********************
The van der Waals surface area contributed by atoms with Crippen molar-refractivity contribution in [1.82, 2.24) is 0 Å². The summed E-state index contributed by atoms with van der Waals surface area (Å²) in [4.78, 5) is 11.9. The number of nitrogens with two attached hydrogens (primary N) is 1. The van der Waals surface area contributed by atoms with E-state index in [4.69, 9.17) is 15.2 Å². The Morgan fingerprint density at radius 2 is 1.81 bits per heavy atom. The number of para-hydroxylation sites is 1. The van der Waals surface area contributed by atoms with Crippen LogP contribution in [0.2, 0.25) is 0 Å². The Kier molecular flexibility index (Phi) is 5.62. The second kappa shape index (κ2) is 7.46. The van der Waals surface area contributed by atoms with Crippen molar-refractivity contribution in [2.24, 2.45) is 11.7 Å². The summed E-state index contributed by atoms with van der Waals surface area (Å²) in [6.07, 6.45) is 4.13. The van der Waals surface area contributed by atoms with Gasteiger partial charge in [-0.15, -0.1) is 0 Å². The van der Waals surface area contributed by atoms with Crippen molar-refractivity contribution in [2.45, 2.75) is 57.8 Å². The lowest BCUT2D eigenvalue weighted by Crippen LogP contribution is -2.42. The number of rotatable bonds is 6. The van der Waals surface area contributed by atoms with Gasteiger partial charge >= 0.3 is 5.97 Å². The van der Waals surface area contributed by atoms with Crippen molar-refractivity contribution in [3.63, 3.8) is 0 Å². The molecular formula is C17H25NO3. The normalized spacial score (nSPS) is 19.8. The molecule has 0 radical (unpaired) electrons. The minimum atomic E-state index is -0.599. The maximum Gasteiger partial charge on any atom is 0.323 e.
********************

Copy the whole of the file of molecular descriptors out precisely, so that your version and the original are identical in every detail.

The van der Waals surface area contributed by atoms with Crippen molar-refractivity contribution in [1.82, 2.24) is 0 Å². The summed E-state index contributed by atoms with van der Waals surface area (Å²) in [4.78, 5) is 11.9. The number of nitrogens with two attached hydrogens (primary N) is 1. The van der Waals surface area contributed by atoms with E-state index in [4.69, 9.17) is 15.2 Å². The Morgan fingerprint density at radius 2 is 1.81 bits per heavy atom. The number of para-hydroxylation sites is 1. The van der Waals surface area contributed by atoms with Crippen LogP contribution in [0.2, 0.25) is 0 Å². The Kier molecular flexibility index (Phi) is 5.62. The second kappa shape index (κ2) is 7.46. The van der Waals surface area contributed by atoms with Crippen molar-refractivity contribution in [2.24, 2.45) is 11.7 Å². The summed E-state index contributed by atoms with van der Waals surface area (Å²) in [6.07, 6.45) is 4.13. The van der Waals surface area contributed by atoms with Gasteiger partial charge in [-0.15, -0.1) is 0 Å². The van der Waals surface area contributed by atoms with Crippen molar-refractivity contribution in [2.45, 2.75) is 57.8 Å². The lowest BCUT2D eigenvalue weighted by Crippen LogP contribution is -2.42. The number of rotatable bonds is 6. The van der Waals surface area contributed by atoms with Gasteiger partial charge >= 0.3 is 5.97 Å². The van der Waals surface area contributed by atoms with Crippen molar-refractivity contribution in [3.63, 3.8) is 0 Å². The molecular formula is C17H25NO3. The normalized spacial score (nSPS) is 19.8. The molecule has 0 radical (unpaired) electrons. The minimum atomic E-state index is -0.599. The maximum Gasteiger partial charge on any atom is 0.323 e.